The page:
Escaped Shapeshifter has an interesting functional erratum.

The oracle text reads:

As long as an opponent controls a creature with flying not named Escaped Shapeshifter, Escaped Shapeshifter has flying. The same is true for first strike, trample, and protection from any color.

The part in bold ("not named Escaped Shapeshifter") is not printed on the card.

I presume this text was added to avoid rules complications. So, what happens if it isn't there? Note, the added text can be circumvented by cards like Sakashima the Impostor that can copy creatures without copying the name (though this may not have been possible at the time the text was added).

I guess this is the problem case: both players control an Escaped Shapeshifter. One player plays a creature with flying. Now both shapeshifters fly. The flying creature leaves the battlefield. Do the shapeshifters still fly?

(I would also be interested in other problem cases that I might not be seeing.)

1 Answer 1


There are three situations that are affected in meaningful ways by this wording change, all of which had different behavior with the old wording.

In the first situation, two players each have an Escaped Shapeshifter, then one plays a creature with one of the named abilities (e.g. flying). Under the old ruling, both Escaped Shapeshifters would gain flying. With the new wording, only the Shapeshifter opposed to the creature that naturally has flying would gain flying. There is nothing really problematic rules-wise in this situation, but I suspect that the behavior with the old wording was a worse fit for the flavor of the card.

The second situation is the one you describe, where you start with the same creatures as in the first scenario, and then the creature that naturally has flying goes away. With the old wording and the current rules, both Shapeshifters would lose flying. With the new wording, it is pretty clear that the opposing Shapeshifter would lose flying. This is a problematic scenario, because under the old wording it's not obvious to most players what would happen.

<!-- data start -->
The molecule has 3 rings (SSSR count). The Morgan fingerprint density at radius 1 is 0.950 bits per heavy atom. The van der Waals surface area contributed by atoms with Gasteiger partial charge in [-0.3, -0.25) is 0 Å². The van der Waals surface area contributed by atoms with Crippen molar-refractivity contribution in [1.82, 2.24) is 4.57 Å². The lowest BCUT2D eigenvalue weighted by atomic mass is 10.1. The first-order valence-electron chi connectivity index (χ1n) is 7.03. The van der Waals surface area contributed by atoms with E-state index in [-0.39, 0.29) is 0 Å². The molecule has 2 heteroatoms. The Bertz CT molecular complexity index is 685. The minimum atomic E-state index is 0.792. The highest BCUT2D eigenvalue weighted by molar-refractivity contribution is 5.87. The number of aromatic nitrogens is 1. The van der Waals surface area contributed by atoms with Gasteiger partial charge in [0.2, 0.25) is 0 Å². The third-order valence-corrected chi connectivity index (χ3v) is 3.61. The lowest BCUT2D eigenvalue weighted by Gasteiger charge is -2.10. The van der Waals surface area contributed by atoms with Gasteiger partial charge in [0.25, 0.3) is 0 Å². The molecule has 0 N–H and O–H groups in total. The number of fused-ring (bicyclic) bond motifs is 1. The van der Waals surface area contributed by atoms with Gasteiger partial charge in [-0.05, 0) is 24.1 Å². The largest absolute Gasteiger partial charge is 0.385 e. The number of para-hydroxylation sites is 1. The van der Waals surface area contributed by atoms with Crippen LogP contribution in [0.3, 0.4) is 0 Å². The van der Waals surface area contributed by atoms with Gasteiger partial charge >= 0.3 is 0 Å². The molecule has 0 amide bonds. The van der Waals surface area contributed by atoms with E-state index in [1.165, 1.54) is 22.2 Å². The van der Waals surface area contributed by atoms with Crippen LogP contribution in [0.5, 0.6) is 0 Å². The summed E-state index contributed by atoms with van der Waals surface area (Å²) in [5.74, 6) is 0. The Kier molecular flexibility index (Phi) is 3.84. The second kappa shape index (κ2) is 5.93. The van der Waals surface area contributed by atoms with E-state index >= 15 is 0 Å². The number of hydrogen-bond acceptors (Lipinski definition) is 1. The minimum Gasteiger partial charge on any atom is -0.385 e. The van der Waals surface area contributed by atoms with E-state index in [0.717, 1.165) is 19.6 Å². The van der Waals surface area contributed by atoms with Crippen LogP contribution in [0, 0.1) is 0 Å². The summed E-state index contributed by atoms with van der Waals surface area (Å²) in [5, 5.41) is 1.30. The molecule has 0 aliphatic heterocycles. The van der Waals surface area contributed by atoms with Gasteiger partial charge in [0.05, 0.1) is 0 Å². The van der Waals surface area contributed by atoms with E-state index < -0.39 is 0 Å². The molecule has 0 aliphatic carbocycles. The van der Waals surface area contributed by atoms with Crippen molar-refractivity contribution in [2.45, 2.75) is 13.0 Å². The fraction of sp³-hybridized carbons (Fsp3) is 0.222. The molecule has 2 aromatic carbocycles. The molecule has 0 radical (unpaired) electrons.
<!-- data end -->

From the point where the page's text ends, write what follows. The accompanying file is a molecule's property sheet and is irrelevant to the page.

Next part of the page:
In the third situation, two players each have an Escaped Shapeshifter, and one also has a creature with flying and the other also has a creature with first strike. With the old wording and the current rules, unintuitively, one Shapeshifter would gain only the ability the opposing creature has naturally, and the other would gain both abilities, and which one gets which depends on the order in which they entered the battlefield. With the new wording, each one only gets the ability that the opposing creature naturally has. This is the most problematic situation, because the old behavior is surprisingly asymmetrical and requires players to track an unusual piece of information: when the creatures entered the battlefield.

To understand why this ability behaves this way under the old wording, we have to delve deep into the rules regarding the interaction of continuous effects. In Magic, evaluating the outcome of effects like this uses what is commonly known as the "layer system". In this case, the layers themselves are less important because the ability in question only operates on one layer: "Layer 6: Ability-adding effects, ability-removing effects, and effects that say an object can't have an ability". When applying multiple effects in the same layer, two subrules of that section apply:

  • 613.6. Within a layer or sublayer, determining which order effects are applied in is usually done using a timestamp system. An effect with an earlier timestamp is applied before an effect with a later timestamp.

  • 613.7. Within a layer or sublayer, determining which order effects are applied in is sometimes done using a dependency system. If a dependency exists, it will override the timestamp system.

This dependency system is the way the rules rigorously represent the idea of "one Shapeshifter gains flying because the other Shapeshifter gains flying". The rule for deciding whether the dependency system applies is 613.7a:

An effect is said to "depend on" another if (a) it's applied in the same layer (and, if applicable, sublayer) as the other effect (see rules 613.1 and 613.3); (b) applying the other would change the text or the existence of the first effect, what it applies to, or what it does to any of the things it applies to; and (c) neither effect is from a characteristic-defining ability or both effects are from characteristic-defining abilities. Otherwise, the effect is considered to be independent of the other effect.